Facts About Vaccines, Vaccine Ingredients, and Vaccine Safety

Making informed choices about the health and the health of your family can be difficult, especially when there is a lot of misinformation out there. Social media sites and websites are full of vaccine myths and conspiracy theories designed to mislead parents or scare them away from vaccinating their children. But vaccinating is one of the most important steps families can take not only to protect themselves from diseases like measles or polio but also their entire community. Knowing the facts about the safety and effectiveness of vaccines and vaccine ingredients can help you make the best choice for you and your family.

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Vaccines Work

Fewer things have had as much of an impact on public health as vaccines. Before widespread vaccination, diseases like diphtheria and whooping cough killed thousands of people a year. Those who survived were sometimes left with lifelong disabilities. While good hygiene and antibiotics have helped to dampen the harm from such diseases, vaccines are the primary reason cases of rubella and polio are now virtually unheard of in the United States and around the world.

Vaccines have done a lot to prevent diseases like measles and meningitis, but just like seat belts or life jackets, they aren’t 100% effective. Some individuals who get vaccinated won’t develop enough protection to prevent them from getting sick. When vaccinated individuals do get infected, however, they are much less likely to become seriously ill or die than those who never received the vaccine.


Vaccines Protect More Than the Individual

Vaccines work in two ways: by protecting the individual and by protecting the community. When enough people are immune to a disease in a given geographical area or community, germs can’t spread from person to person. They peter out.

What’s more, not everyone can be vaccinated due to their age or medical history. Those individuals rely on high vaccination rates to keep them safe from infections. The more people vaccinated, the more everyone (not just those vaccinated) is protected from disease outbreaks.


Vaccine-Preventable Diseases Are Dangerous

Because vaccines have been so successful, it’s easy to forget just how dangerous vaccine-preventable diseases can be. Even chickenpox — a rite of passage for some generations — is far from harmless. Before a vaccine was available, the virus was responsible for roughly 11,000 hospitalizations and an average of 100+ deaths a year in the United States alone. Without high vaccination rates, diseases that used to cause widespread death and disability could make a comeback.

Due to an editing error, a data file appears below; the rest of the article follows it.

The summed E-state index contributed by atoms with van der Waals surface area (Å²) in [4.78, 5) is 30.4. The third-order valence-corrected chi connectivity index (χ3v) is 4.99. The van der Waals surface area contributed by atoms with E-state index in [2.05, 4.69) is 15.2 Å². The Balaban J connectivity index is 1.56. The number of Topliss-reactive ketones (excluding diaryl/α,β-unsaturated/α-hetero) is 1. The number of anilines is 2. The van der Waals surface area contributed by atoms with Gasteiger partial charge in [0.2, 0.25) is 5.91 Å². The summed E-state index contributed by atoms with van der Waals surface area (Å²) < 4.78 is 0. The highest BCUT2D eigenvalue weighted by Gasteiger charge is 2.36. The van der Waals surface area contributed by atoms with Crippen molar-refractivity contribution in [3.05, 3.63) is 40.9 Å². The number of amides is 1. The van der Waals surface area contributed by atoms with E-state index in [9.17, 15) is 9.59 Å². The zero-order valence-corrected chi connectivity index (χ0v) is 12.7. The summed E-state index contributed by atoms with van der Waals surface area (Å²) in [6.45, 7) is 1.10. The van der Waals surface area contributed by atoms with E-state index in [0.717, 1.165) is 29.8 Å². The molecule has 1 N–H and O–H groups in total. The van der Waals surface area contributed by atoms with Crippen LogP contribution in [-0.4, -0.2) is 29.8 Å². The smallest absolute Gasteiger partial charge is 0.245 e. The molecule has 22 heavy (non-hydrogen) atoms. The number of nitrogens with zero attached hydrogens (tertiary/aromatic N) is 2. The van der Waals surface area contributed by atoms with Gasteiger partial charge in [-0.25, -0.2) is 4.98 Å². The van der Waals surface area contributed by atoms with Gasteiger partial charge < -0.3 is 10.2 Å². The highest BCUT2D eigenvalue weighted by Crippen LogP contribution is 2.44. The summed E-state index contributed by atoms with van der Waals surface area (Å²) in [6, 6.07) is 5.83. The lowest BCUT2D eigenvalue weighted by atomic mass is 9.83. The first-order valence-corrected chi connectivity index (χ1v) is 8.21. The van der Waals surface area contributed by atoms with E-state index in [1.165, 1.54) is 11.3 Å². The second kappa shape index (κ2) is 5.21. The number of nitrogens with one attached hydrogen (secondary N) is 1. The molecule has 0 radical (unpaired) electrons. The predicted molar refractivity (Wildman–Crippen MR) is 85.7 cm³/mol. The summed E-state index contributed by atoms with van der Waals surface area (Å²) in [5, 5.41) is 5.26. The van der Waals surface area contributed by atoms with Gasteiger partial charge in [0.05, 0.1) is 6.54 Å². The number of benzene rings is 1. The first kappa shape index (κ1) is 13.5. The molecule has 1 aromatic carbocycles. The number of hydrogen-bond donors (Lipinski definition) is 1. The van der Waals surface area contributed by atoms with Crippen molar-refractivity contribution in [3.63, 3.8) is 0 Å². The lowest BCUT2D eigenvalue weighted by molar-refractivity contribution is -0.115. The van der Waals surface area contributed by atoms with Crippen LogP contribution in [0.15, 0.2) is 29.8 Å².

Most People Vaccinate Their Children

While “anti-vaccine” advocates get a lot of attention, the truth is the majority of parents trust their health care providers and local health officials and vaccinate their children. In 2017, nine in 10 U.S. toddlers were vaccinated against diseases like measles and polio, and two in three were up to date on all seven of the primary childhood vaccines by their third birthday. Vaccinating is the norm nationwide.


“Spacing Out” Vaccines Leaves Kids at Risk

Some parents might want to vaccinate their children but worry that giving too many vaccines too early in life can increase the chances of side effects. As a result, they opt to vaccinate according to an adjusted schedule — reducing the number of vaccines given and/or getting them over a longer period of time. At a glance, this might seem like a safe bet, but it carries more risks than parents often realize.

The current U.S. recommended vaccination schedule is designed to protect kids as early and as safely as possible. Put together by a panel of medical and public health experts, the schedule takes into consideration the most up-to-date research available on the vaccines and their side effects when given at specific ages or within certain populations (ex. pregnant women), as well as when given with other vaccines at the same time. They look into whether side effects go up when you give specific vaccines together, and they do their best to take that into account when building or tweaking the schedule.

It’s a continuous process. The panel meets multiple times a year to discuss any new information, and then it updates the schedule on an annual basis to make sure it is as safe and effective as possible.

When parents buck the schedule to pick and choose what vaccines to give their kids and when, they are rolling the dice not just on their child getting infected while they wait to get to the next dose, but also on the safety of their untested alternative schedule.


Vaccines Are Tested Extensively For Safety

Vaccines are one of the most extensively tested medical products used in the United States today, undergoing more rigorous safety testing that many medications and far more than nutritional supplements.

Before a vaccine ever hits pharmacy shelves, they are tested for safety in thousands of individuals and over several years. In order to be approved for use in the United States and elsewhere, vaccine manufacturers first have to prove that side effects are minimal and the benefits are worth any risks posed by the vaccines.

Once the vaccines are approved by the Food and Drug Administration or other countries’ governing bodies, researchers continue to study the vaccines to ensure they are safe and effective for as long as they are in use. If at any point the risks of the vaccine start to outweigh the benefits, health officials sound the alarm and the vaccine is pulled.